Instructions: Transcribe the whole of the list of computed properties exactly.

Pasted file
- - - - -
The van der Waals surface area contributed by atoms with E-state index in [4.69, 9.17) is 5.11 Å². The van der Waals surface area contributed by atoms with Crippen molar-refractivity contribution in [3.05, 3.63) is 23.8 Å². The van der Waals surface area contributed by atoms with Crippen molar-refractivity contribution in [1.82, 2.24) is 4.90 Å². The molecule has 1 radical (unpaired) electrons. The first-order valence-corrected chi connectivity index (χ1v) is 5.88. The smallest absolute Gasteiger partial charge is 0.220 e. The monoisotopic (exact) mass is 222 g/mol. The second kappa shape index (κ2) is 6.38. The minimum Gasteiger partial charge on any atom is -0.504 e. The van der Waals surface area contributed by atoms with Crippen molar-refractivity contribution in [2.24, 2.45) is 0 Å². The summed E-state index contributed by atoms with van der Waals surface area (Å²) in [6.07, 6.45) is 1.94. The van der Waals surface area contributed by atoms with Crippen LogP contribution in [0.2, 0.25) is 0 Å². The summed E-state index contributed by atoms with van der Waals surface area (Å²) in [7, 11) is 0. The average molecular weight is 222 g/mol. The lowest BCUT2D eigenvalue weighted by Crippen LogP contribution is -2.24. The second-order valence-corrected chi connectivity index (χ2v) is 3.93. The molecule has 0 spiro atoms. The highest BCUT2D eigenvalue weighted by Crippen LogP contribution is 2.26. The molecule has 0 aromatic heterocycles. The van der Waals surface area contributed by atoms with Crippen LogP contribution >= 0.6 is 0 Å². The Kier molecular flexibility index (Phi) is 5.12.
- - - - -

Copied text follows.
The van der Waals surface area contributed by atoms with E-state index in [4.69, 9.17) is 5.11 Å². The van der Waals surface area contributed by atoms with Crippen molar-refractivity contribution in [3.05, 3.63) is 23.8 Å². The van der Waals surface area contributed by atoms with Crippen molar-refractivity contribution in [1.82, 2.24) is 4.90 Å². The molecule has 1 radical (unpaired) electrons. The first-order valence-corrected chi connectivity index (χ1v) is 5.88. The smallest absolute Gasteiger partial charge is 0.220 e. The monoisotopic (exact) mass is 222 g/mol. The second kappa shape index (κ2) is 6.38. The minimum Gasteiger partial charge on any atom is -0.504 e. The van der Waals surface area contributed by atoms with Crippen molar-refractivity contribution in [2.24, 2.45) is 0 Å². The summed E-state index contributed by atoms with van der Waals surface area (Å²) in [6.07, 6.45) is 1.94. The van der Waals surface area contributed by atoms with Crippen LogP contribution in [0.2, 0.25) is 0 Å². The summed E-state index contributed by atoms with van der Waals surface area (Å²) in [7, 11) is 0. The average molecular weight is 222 g/mol. The lowest BCUT2D eigenvalue weighted by Crippen LogP contribution is -2.24. The second-order valence-corrected chi connectivity index (χ2v) is 3.93. The molecule has 0 spiro atoms. The highest BCUT2D eigenvalue weighted by Crippen LogP contribution is 2.26. The molecule has 0 aromatic heterocycles. The van der Waals surface area contributed by atoms with Crippen LogP contribution >= 0.6 is 0 Å². The Kier molecular flexibility index (Phi) is 5.12.